Connecting decision makers to a dynamic network of information, people and ideas, Bloomberg quickly and accurately delivers business and financial information, news and insight around the world.
+1 212 318 2000
Europe, Middle East, & Africa
+44 20 7330 7500
+65 6212 1000
Since 2001, we and just about every other business publication have written stories on the coming nuclear renaissance. (http://www.businessweek.com/magazine/content/01_17/b3729077.htm?chan=search ) It’s a development that was seen as almost inevitable. The country needs more electricity. And with coal plants being blocked or cancelled because of concerns over global warming, nukes were looking more and more attractive. Sure, there are still lingering worries over waste disposal and nuclear proliferation, but the new generation of plants are safer and, the industry expected, cheaper to build. The question was, who would take the first leap?
Now we have an answer. It’s a Princeton, NJ-based utility named NRG. http://www.nrgenergy.com/
On Sept. 24, the company and South Texas Project Nuclear Operating Company filed an application with the Nuclear Regulatory Commission to build two new nuclear units at the site of two existing nukes in Texas. "We think the nuclear renaissance is finally upon us," says NRG CEO David Crane.
Going first is risky. The application will test the NRC's new application process, which will grant both an construction and operating license. (In the past, companies had to first get a construction license, and then, once the plant was built, an operating license). The new approach is supposed to trim the time needed to get a plant up and running by a number of years. But no one knows yet what snafus will appear. If the process takes longer than expected, the utility that goes first could lose money.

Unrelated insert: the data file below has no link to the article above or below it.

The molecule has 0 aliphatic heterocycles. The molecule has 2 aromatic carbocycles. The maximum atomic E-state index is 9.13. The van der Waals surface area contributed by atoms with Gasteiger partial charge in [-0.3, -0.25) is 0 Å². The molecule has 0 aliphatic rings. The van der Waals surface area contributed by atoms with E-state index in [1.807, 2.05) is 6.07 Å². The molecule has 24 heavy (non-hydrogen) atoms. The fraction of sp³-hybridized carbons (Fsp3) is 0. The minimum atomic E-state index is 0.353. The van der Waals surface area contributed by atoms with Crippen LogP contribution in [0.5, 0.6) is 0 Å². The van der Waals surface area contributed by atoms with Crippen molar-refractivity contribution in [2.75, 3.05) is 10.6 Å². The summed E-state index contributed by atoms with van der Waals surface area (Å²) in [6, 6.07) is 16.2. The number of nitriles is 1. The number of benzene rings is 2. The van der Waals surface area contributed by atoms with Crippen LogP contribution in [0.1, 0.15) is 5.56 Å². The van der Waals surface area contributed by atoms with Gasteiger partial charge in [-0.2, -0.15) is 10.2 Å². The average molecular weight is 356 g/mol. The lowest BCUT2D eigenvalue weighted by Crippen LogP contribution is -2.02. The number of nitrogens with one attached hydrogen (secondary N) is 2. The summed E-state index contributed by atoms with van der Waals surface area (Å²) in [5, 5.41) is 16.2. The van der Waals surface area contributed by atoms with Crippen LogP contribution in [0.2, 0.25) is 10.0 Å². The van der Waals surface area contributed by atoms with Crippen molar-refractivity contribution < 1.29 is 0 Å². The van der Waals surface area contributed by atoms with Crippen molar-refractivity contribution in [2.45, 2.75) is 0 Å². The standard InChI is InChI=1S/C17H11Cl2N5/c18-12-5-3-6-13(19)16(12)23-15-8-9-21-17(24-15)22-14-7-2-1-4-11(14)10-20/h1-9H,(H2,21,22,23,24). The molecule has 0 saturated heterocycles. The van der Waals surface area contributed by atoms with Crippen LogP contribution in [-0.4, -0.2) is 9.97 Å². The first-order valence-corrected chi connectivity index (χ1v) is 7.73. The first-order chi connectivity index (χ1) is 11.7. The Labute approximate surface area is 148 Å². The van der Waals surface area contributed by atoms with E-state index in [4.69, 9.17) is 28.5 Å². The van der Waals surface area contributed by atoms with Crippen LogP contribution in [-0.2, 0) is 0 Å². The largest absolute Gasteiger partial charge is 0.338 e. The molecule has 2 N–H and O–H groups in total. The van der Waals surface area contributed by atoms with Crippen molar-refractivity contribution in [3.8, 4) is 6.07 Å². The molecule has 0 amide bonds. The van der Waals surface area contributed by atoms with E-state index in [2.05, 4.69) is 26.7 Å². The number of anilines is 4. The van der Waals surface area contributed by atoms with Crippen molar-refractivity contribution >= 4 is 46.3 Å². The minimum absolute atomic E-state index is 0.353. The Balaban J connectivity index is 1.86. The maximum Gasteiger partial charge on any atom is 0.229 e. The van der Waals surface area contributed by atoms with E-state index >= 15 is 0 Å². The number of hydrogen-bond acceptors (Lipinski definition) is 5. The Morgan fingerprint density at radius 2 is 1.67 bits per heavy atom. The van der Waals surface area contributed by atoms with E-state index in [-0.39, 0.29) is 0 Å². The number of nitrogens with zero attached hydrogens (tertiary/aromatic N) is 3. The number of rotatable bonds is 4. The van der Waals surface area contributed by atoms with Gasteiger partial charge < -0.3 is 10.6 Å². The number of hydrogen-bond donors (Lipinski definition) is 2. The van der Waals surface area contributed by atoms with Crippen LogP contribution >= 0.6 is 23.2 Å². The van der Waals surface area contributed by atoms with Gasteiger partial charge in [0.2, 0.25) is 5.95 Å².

That's why the half-joke in the industry has been that everyone was racing to be second. Let someone else test the process, but stay ahead of all the others.
Crane, however, argues that not being first is also risky. One little known fact is that there's only one supplier of the huge forgings that make up the pressure vessel--a Japanese steel company. If you don't snare their upcoming production soon, you won't even be able to build a plant. NRG has already contracted to buy the forgings it needs. "We had to order now for a plant that won't be online until 2014," says Crane. "It is very Machiavellian, trying to secure your forging." NRC was able to get the ones it needs by ordering through Toshiba.
Another potential hurdle for those who follow is finding people who know how to build a complex nuclear plant. "We think filing later is risky because of a shortage of skilled labor," explains Crane.
So it's reasonable to expect that one or two other companies will jump in soon, in the wake of NRG. But those who wait too long will end far behind.
What about opposition? Nuclear power is an uncomfortable issue for the environmental community. Some groups, such as the Pew Center on Global Climate Change, have grudgingly accepted that, in the battle against global warming, nukes are a necessary evil. Others remain adamantly opposed. “Building nuclear reactors to solve our energy problems is like going fishing with grenades: it’s expensive, stupid, and dangerous, and there’s a ton of better options,” says Luke Metzger, director of Environment Texas. With the new plants being built on the site of existing ones, however, the opposition is not expected to be strong enough to derail the plans.
BusinessWeek correspondents John Carey and Mark Scott, cover the green scene, keeping on top of the business aspects of energy, the environment and climate change, as well as the technologies, policies, markets and people that are shaping how the earth's resources will be used in the century ahead.